Another blow to SA arts industry: Joburg Ballet set to lose R1-million following big cancellation

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 Dancers seen on backstage ahead of a rehearsal of 'Swan Lake' at Joburg Theatre. (Photo: Getty Images)
Dancers seen on backstage ahead of a rehearsal of 'Swan Lake' at Joburg Theatre. (Photo: Getty Images)

In the wake of COVID-19's spread through the country, actor Rob van Vuuren was one of the first to sound the alarm about the devastating financial consequences of cancellations and postponements facing South African entertainers as well as the industry at large.

The reason so many large gatherings such as concerts, performances and even art galleries are being closed, postponed or cancelled is that the coronavirus spreads fastest in crowds. According to WHO (The World Health Organisation), COVID-19 is spread through droplets, which are expelled during coughing and sneezing, so all it takes is one person being infected for many people to catch it.

To stop the pandemic, the government has implemented a nationwide lockdown, during which all residents are required to stay home unless in need of groceries or medical supplies, in which case they are asked to remain as far apart from the next person as possible. As such, there are minimal means for those in the arts industry to make money. There are no ticket sales for shows or festivals, no appearance fees and even talk shows are out of the question.

In a post on his Twitter account in March, Rob wrote: "While I applaud the Govt's decision to act decisively in the face of this disaster my income is effectively frozen now. I don't know how I'm going to pay my bond. Next month I'll be wondering how I'm going to feed my family."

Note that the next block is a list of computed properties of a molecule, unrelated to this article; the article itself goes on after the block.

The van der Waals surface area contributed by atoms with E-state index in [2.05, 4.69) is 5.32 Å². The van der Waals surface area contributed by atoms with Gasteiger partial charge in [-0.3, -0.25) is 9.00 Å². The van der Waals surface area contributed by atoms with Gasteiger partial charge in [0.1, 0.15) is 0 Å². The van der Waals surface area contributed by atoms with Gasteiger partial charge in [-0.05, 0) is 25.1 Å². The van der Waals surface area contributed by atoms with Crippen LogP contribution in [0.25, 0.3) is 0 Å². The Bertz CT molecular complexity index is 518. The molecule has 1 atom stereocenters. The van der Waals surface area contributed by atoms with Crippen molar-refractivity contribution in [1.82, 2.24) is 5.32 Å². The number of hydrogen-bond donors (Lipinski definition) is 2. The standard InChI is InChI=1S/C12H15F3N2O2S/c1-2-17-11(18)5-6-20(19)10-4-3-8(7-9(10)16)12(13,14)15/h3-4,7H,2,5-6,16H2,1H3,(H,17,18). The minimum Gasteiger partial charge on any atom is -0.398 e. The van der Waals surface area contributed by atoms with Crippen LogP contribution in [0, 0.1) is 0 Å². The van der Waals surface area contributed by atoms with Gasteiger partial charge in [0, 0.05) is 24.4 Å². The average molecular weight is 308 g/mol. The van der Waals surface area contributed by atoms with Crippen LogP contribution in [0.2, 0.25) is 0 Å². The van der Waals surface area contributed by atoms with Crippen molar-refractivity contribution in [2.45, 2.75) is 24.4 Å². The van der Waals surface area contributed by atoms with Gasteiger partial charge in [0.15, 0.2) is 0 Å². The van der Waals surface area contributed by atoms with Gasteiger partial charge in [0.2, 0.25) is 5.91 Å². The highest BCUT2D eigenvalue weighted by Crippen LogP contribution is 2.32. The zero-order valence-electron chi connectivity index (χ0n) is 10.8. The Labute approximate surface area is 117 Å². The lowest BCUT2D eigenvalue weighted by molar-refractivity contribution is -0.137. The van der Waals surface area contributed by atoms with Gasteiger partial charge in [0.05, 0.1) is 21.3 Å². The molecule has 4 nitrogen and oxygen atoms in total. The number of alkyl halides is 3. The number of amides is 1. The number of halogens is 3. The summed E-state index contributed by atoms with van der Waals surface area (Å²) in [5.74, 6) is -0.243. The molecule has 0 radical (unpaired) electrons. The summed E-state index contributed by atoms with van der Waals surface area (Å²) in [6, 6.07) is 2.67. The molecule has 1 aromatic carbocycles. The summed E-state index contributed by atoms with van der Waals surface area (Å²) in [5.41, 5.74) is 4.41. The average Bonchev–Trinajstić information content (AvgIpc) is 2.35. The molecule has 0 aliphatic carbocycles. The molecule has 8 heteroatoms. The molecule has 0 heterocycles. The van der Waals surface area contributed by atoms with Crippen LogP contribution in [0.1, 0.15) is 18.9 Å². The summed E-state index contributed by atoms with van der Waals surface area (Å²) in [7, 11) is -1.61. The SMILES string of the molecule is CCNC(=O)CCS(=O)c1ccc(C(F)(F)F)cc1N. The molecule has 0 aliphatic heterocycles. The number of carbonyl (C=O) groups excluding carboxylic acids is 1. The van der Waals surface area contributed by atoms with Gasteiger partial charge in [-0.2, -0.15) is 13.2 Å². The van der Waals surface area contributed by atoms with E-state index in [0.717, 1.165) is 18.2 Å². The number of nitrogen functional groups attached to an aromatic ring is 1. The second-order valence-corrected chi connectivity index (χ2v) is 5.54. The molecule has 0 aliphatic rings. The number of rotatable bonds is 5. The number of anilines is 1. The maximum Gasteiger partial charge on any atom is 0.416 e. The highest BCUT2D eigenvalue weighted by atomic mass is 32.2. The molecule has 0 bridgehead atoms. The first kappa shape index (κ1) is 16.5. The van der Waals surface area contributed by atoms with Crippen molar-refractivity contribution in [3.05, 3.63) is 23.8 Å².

He went on to say: "And of course I am not the only one. So many of us in SA live hand to mouth, and there are way more people living in a far more precarious situation than myself. Heavy days."

Rob isn't the only one, according to an article published earlier this week on Mail and Guardian, The Joburg Theatre is set to lose R1-million following the cancellation of their Don Quixote show. The show started on 13 March but then the season had to end abruptly on 15 March, just two days and four performances later, due to physical distancing requirements.

In a post on their Instagram, CEO of Joburg Ballet, Esther Nasser, wrote: "The cancellation of six of the season's ten performances has obviously had an impact on Joburg Ballet, and your generosity will help the ballet company through the tough times ahead.

"The Joburg Theatre booking office has endeavoured to contact all holding tickets for cancelled performances of Don Quixote to offer the option of claiming a refund or making a donation to the ballet company"


The government will be allocating R150 million to the arts industry, following the state of disaster address. However there is no word yet, if any of those funds will be earmarked for Joburg ballet.  

Channel24 has reached out to Joburg Ballet for comment and will update this article should they reply.

(Sources: Channel24, Mail and Guardian, WHO (The World Health Organisation), News24.)

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